Localization of interleukin (IL) -4 but not IL-5 to human mast cell secretory granules by immunoelectron microscopy
Article first published online: 24 DEC 2001
Clinical & Experimental Allergy
Volume 30, Issue 4, pages 493–500, April 2000
How to Cite
Wilson, Shute, Holgate, Howarth and Bradding (2000), Localization of interleukin (IL) -4 but not IL-5 to human mast cell secretory granules by immunoelectron microscopy. Clinical & Experimental Allergy, 30: 493–500. doi: 10.1046/j.1365-2222.2000.00756.x
- Issue published online: 24 DEC 2001
- Article first published online: 24 DEC 2001
- electron microscopy;
- human mast cells;
Human mast cells synthesize and secrete many cytokines of relevance to the pathogenesis of allergic diseases such as asthma and rhinitis. In particular, interleukin (IL) -4 and IL-5 are likely to play key roles in the development of the inflammatory response that characterizes these diseases. Immunohistochemical studies on human nasal and bronchial mucosal biopsies suggest that IL-4 and IL-5 may be stored preformed in mast cells.
To identify whether IL-4 and IL-5 are stored within mast cell secretory granules.
We used immunogold electron microscopic analysis on bronchial mucosa and lung parenchyma from resected lung specimens, and a nasal mucosal biopsy from a patient with active allergic rhinitis. Samples were fixed in 4% paraformaldehyde plus 0.5% glutaraldehyde and processed into Lowicryl K4M resin by the ‘Progressive Lowering of Temperature’ technique. Ultrathin sections were stained immunohistochemically by an indirect immunogold method.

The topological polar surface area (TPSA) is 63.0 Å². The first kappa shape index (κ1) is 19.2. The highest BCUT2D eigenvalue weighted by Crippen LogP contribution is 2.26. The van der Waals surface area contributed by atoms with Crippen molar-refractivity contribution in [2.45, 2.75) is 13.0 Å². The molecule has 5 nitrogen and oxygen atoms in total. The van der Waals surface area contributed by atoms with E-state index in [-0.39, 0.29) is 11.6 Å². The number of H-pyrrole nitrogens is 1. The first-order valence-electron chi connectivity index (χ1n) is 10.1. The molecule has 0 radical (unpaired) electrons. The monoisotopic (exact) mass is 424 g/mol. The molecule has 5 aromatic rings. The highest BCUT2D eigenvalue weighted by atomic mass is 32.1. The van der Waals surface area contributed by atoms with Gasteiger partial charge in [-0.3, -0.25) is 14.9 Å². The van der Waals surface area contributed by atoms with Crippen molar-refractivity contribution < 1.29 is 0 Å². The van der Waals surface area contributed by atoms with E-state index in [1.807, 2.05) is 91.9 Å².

Immunoreactivity for IL-4, but not IL-5, was localized to the granules of mast cells in all tissue samples. IL-5 was localized to the matrix of eosinophil granules in these samples, but neither cytokine was detected in T cells. IL-4 immunoreactivity increased in the granules of mast cells 24 h after immunoglobulin (Ig) E-dependent activation (mean 17.5 ± 1.4 gold particles per granule) compared with nonactivated mast cells (mean 6.8 ± 0.8 gold particles per granule, P < 0.001), suggesting replenishment of stores by newly generated protein. Immunoreactive IL-5 remained undetectable in mast cells 24 h after activation, a time point at which they are known to secrete large quantities of this cytokine.
Human mast cells store IL-4 within the matrix of their granules. Very few, if any, lung or nasal mast cells store IL-5. A store of preformed IL-4 within mast cell granules is likely to have an important influence during the initiation and maintenance of the allergic immunological response.